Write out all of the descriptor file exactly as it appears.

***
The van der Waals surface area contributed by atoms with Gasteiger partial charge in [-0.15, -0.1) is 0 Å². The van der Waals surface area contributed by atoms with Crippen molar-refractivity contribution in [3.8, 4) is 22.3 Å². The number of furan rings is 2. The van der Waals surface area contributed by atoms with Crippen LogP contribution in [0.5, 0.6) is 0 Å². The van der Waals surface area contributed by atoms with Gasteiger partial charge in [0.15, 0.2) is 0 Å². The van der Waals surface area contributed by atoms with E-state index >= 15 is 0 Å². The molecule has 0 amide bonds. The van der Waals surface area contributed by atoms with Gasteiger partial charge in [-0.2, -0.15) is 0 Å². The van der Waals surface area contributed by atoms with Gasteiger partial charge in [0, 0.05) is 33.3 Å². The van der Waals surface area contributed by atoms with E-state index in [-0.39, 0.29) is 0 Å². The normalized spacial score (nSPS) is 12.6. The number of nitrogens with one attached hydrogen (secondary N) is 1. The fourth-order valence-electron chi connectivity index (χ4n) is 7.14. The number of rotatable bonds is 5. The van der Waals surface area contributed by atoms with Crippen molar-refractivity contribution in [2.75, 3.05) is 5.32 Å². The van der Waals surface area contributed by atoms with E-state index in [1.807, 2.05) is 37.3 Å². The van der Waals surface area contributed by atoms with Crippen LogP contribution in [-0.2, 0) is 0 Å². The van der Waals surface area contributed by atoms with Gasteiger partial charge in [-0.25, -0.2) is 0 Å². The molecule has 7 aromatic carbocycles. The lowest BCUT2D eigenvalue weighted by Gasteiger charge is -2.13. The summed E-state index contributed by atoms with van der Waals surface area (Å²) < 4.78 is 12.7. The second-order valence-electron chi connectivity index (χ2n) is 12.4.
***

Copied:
The van der Waals surface area contributed by atoms with Gasteiger partial charge in [-0.15, -0.1) is 0 Å². The van der Waals surface area contributed by atoms with Crippen molar-refractivity contribution in [3.8, 4) is 22.3 Å². The number of furan rings is 2. The van der Waals surface area contributed by atoms with Crippen LogP contribution in [0.5, 0.6) is 0 Å². The van der Waals surface area contributed by atoms with Gasteiger partial charge in [0.15, 0.2) is 0 Å². The van der Waals surface area contributed by atoms with E-state index >= 15 is 0 Å². The molecule has 0 amide bonds. The van der Waals surface area contributed by atoms with Gasteiger partial charge in [-0.2, -0.15) is 0 Å². The van der Waals surface area contributed by atoms with Gasteiger partial charge in [0, 0.05) is 33.3 Å². The van der Waals surface area contributed by atoms with E-state index in [-0.39, 0.29) is 0 Å². The normalized spacial score (nSPS) is 12.6. The number of nitrogens with one attached hydrogen (secondary N) is 1. The fourth-order valence-electron chi connectivity index (χ4n) is 7.14. The number of rotatable bonds is 5. The van der Waals surface area contributed by atoms with Crippen molar-refractivity contribution in [2.75, 3.05) is 5.32 Å². The van der Waals surface area contributed by atoms with E-state index in [1.807, 2.05) is 37.3 Å². The van der Waals surface area contributed by atoms with Crippen LogP contribution in [-0.2, 0) is 0 Å². The van der Waals surface area contributed by atoms with Gasteiger partial charge in [-0.25, -0.2) is 0 Å². The molecule has 7 aromatic carbocycles. The lowest BCUT2D eigenvalue weighted by Gasteiger charge is -2.13. The summed E-state index contributed by atoms with van der Waals surface area (Å²) < 4.78 is 12.7. The second-order valence-electron chi connectivity index (χ2n) is 12.4.